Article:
Art Pact 92

I don't know what it was that made me do it, but I reached out one trembling arm and the next second I had the key to the outer gate in my pocket and my heart was pounding so fast I thought I would pass out. Inevitably, I knew, one of my eagle-eyed uncles would have spotted what I'd done, and I expected that within a couple of seconds I would be desperately trying to explain why I had done it. But I waited, and I waited, and after a minute had gone past I realised to my surprise that no retribution was going to come, that by some miracle they had both been distracted for the vital second and that they had no idea that the bulky key ring with its heavy old-fashioned key was no longer hanging over the fire but was instead nestling uncomfortably in my breeches.

(I realise now, of course, that there was no miracle involved, merely the subtle agency of the thing that had me in its grip, extending its power towards the elders. The power that had such a complete grasp on my mind could not control their much stronger souls for long, but it could for a moment direct their attentions elsewhere and allow the theft it had perpetrated through me to go unnoticed).

Over the next half-hour, as they talked, my heart managed to slow down to something approaching its normal rhythm again, although the palm in my pocket - still wrapped around the key - perspired so heavily that I was quite surprised to find that it had not dissolved when I finally removed it. Eventually the meeting broke up, and when everyone but the storekeeper and I had left and the theft still had not been noticed, I slipped away and ran up Calle road to the little side-passage that led to the garden.

The outer door was a double one, wooden and two heads taller than even the tallest of my uncles, making it about twice my height. Each door had been cut from a single block of wood (probably one larger block of wood which had been carefully separated into two equal boards), then been planed into true and finally carved with the wriggling protective runes. These had been bare wood in the old days, but a hundred years before (give or take the inaccuracy of the storytellers) the grooves had been inlaid with their current gold lining in order to make them easier to see, it being well understood that, like us, the dark spirits were getting worse at seeing in the dark than they had been in the old times.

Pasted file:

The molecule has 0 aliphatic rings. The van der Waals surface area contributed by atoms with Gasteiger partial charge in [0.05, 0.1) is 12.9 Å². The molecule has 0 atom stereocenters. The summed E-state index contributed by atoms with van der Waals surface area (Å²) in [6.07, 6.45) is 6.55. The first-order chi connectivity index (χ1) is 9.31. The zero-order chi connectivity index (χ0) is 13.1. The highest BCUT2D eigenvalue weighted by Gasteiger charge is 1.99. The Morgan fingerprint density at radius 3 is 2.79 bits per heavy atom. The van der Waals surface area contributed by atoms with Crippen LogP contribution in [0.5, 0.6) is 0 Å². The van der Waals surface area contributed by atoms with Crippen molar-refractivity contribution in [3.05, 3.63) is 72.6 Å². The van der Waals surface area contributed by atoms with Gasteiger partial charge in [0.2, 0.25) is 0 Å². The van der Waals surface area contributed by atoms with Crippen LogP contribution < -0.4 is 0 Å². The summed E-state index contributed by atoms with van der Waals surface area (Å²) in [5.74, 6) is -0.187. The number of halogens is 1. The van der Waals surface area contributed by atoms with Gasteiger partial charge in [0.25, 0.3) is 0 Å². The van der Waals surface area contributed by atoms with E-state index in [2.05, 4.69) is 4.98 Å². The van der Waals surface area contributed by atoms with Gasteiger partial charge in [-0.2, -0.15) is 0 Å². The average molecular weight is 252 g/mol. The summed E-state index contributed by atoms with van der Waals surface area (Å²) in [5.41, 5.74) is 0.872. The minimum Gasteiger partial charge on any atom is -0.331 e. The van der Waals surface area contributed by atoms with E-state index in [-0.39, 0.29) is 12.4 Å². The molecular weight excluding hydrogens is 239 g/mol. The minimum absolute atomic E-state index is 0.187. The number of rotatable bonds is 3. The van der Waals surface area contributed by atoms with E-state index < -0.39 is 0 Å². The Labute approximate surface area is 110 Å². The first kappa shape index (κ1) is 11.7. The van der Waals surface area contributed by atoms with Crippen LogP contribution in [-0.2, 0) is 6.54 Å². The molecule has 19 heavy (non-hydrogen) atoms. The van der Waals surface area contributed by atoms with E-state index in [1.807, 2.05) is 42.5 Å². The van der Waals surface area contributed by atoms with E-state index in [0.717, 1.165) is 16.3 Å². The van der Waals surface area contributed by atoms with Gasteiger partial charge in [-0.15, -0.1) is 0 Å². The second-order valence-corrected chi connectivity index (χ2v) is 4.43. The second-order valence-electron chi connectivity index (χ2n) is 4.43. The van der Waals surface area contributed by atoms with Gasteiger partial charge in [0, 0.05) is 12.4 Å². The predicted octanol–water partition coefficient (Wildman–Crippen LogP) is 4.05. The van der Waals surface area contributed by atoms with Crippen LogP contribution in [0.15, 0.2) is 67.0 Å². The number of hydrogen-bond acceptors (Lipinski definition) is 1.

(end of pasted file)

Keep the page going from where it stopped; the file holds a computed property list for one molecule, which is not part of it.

I didn't dare look around to see whether I'd been followed - if I had there was nothing I could do now to avoid being caught anyway, since curfew had descended with the end of the meeting and home was in the other direction from the garden. As quickly as I could, then, I slipped the key into the lock and fumbled it open. It made a noise like a shield falling in an empty hall, and terrified that I had just alerted everyone in the street I tugged frantically at the door for a panicky ten seconds before realising with embarrassment that it opened inwards. Even that it did grudgingly, though, screeching like a boat-bird, and when I was inside and it was closed again I had to sit with my back to the wood for three or for minutes until I was calm enough to focus on anything other than my terror of being discovered. Weighing my options, I decided to lock the outer door behind me - if someone tried it they would assume that nothing was out of the ordinary. Then I looked around.

Inside the first set of doors was the outer garden, drab in its early-winter aspect. Empty flower beds hugged the walls, and diamonds of brown earth among the crazed stone pathways were inhabited by naked collections of twigs and spindly branches that had been bushes a few months ago (and would be again a few months hence). All of this was nothing to me, though - for in the centre, surrounded by iron railings, was the inner garden - a sunken thing a mere ten paces across, in the centre of which was the fountain.

I ran to the gate. From close-up I could see that the fountain was still running, but so weakly that it appeared to be dead. A slight bubble of water at the top of the central spire supplied an anaemic trickle of water that ran down the stone until it rejoined, almost without making a ripple, the water below.

The gate was padlocked, of course, and I had not the key for it. But now that I was safely inside, a stray thought (or so I assumed) told me, there were other ways around locks. I began to look around for something that might perform as a lever or club, and that was when I saw a little flash of light from the outer door, the one that I had locked.

Someone had been watching me through the keyhole.

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